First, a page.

In the other article written by Claudette, the author of the song “Lift Every Voice and Sing” and why it is popular among the people of color. The target audience of this article is mostly the people of color and the Americans in general. She describes the history of the song, including he crafted it, where it was first sung, and how it became popular among the black communities. It is essential to note that article calls for the need for unity and purpose as emulated by the song. The people of color were subjected to brutality and inhumanity. Based on the article, it is time to forget the past and forge a bright future together as one nation. This article was published August 16, 2018, at the National Public Radio Inc. website.
The two authors seem to appeal for unity in the country. Jon Schwartz’ article describes why the Star Spangled Banner is not popular among the black community. Most blacks fail to stand up for the banner during events. They have their reasons for failing to acknowledge it. Most of them argue that it reminds of the past and they cannot stand to celebrate the oppression against the black people. From the article, the author indicates that many murders occur in the street against black people, but no appropriate action is taken against the perpetrators. The government should, therefore, take the initiative of uniting the Americans because the Africans Americans sometimes feel out of place and discriminated. The Star Spangled Banner should be abolished to serve the interest of the African Americans because it portrays disparity between them and their white counterparts.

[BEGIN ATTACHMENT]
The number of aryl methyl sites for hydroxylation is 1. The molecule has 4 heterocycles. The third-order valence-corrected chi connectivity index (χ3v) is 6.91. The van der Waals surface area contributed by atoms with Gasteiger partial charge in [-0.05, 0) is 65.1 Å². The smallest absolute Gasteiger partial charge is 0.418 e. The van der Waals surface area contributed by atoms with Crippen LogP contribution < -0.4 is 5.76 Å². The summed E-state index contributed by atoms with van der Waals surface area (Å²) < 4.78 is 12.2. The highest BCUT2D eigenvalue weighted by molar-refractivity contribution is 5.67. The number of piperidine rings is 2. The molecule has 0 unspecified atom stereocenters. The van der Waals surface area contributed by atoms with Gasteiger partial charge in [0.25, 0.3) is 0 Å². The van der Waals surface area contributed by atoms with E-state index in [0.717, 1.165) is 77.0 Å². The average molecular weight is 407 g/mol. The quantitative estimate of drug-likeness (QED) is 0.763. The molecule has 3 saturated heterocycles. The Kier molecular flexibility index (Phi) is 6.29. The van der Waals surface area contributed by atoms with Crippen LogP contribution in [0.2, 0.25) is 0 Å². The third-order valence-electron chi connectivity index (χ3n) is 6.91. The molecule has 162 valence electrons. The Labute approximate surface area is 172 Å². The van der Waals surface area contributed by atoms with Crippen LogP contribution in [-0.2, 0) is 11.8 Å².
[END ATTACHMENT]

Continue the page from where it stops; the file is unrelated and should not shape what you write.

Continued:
Claudette also appeals for national unity by her article. She says that “the song, from a theoretical perspective, should link all Americans together” since the Star Spangled Banner failed to do so. It was missing the radical history of inclusion, an investment in the liberal vision of equality.
The argument put forth by Claudette is more effective because it clearly and logically describes the details around “Lift Every Voice and Sing” and why it is popular among the African Americans. The article is seemingly addressing the people of color and all the Americans in general, advocating for equality and togetherness. The author states that the song allows the African Americans acknowledge all the brutalities and inhumanities as well as the dispossession that resulted from slavery, that is still evident with the many cases of police brutality, disenfranchisement, and confiscation of resources and education. However, they still see a bright future, believing that something good is going to come out. The author raises the lid on some of the problems that black people face today and challenges the law enforcement and the government in general to implement policies and practices that would unite the Americans together for a bright future.
Claudette Lindsay-Habermann “Till Victory Is Won: The Staying Power of ‘Lift Every Voice and Sing’” The National Public Radio Inc. August 16, 2018. Web.
Jon Schwartz “Colin Kaepernick Is Righter Than You Know: The National Anthem Is a Celebration of Slavery,” The Intercept. August 28, 2016. Web.